In hopes of accruing a higher paycheck, Gunter, 36, posed as a physician assistant at a Centreville physician’s office in 2013, where she treated patients and prescribed medications, according toThe Baltimore Sun. Gunter provided false documents to the pediatrician, including a false resume, a fabricated diploma from Howard University, and a forged physician assistant certificate, with a license number that belonged to an actual physician assistant. She also had the person’s DEA controlled substance registration certificate, according to a press release by theDepartment of Justice. During Gunter’s 11 day stint, she diagnosed and treated 137 infants and children, and wrote more than 400 prescriptions. She was convicted in February 2015 of wire fraud and aggravated identity theft, and was sentenced to 3 years in prison, followed by 3 years of supervised release, including 6 months of house arrest, the press release stated. Additionally, Gunter was ordered to pay restitution of $53,530.

According to court documents, in June 2013 Gunter worked as a surgical assistant in a physician’s office in Maryland. During this time, she allegedly swindled money out of the physician stating she needed a $7,800 loan for emergency repairs to her septic system, when in actuality she was remodeling her boyfriend’s house. After receiving the money, Gunter was alleged to have stolen a check from the physician, forging their signature and making it out for $14,400.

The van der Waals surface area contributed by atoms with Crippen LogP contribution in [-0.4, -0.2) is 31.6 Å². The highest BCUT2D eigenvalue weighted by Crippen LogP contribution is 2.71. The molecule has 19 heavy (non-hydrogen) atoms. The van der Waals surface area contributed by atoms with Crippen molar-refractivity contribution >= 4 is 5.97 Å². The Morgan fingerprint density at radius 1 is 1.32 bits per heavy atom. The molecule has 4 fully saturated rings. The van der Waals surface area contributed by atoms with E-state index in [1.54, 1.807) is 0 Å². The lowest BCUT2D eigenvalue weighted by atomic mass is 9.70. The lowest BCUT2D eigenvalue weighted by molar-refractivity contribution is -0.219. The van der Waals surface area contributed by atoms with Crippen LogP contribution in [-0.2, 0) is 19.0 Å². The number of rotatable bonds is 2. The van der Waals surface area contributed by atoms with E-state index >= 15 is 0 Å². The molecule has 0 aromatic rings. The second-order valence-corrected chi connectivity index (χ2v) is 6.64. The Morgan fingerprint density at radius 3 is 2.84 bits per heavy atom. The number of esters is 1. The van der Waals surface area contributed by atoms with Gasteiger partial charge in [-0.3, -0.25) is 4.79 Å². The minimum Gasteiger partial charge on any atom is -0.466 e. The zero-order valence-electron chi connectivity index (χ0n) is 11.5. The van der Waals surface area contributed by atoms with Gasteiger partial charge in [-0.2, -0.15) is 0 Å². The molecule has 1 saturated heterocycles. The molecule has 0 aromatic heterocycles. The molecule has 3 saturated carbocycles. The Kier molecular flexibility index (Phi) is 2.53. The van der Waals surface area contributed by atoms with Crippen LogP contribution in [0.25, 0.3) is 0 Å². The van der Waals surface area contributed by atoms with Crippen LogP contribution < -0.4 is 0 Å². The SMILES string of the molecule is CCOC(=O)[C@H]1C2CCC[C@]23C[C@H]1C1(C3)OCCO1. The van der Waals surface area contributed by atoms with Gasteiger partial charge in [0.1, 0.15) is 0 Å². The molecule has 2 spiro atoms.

1. Annette Ternes

The 56-year-old registered nurse and owner of the now-closed Quick Care Clinic was charged this year for pretending to be a licensed nurse practitioner, allegedly writing dozens of prescriptions she was unauthorized to write, reportedKRQE News 13. Ternes was charged with 224 felony counts of identification theft, practicing medicine without a license, and forgery, among other charges, according to a report byClovis News Journal. The crimes took place between March 2015 and September 2015, where she allegedly stole the qualifications of a real nurse practitioner out of Albuquerque. The crimes first came to light after the NP’s interest in a job in Clovis, New Mexico, where he interviewed with none other than Ternes herself. Although the NP did not end up taking the job, he later found out through the insurance company that his DEA number and authorization to use prescriptions were allegedly being used by Clovis, according senior investigator Keith Bessette, for the District Attorney’s Office, as reported byKRQE. As of September 2016, theClovis News Journalreported that the trial is potentially being delayed due to issues that surfaced between the prosecution and defense regarding potential witnesses and contact methods. A jury trial is planned for October 25, 2016.

  1. Brenda Heath

Through a scheme cooked up between 2 sisters, Brenda Heath allegedly worked as a fake nurse practitioner on-and-off for 5 years after using her sister’s license, according to reports by theNY Post. Heath’s sister, NP Maureen Russell, was hired by elite Frances Stewart Agency in 2010, and assigned as a baby nurse for the newborn twins of 2 Manhattan investment advisors. According to thePost, Russell sent her sister instead, who had zero CPR or first aid training, and no nursing license. The wages were then split between the sisters. In an effort to hold onto the job as long as possible, Heath intentionally delayed the development of the couple’s youngest son, thePostreported. At one point, Heath allegedly got into a physical altercation with the youngest boy and his mother in November 2015, resulting in Heath’s termination. According to thePostreport, the family is seeking more than $1 million in damages and wage reimbursement from the sisters.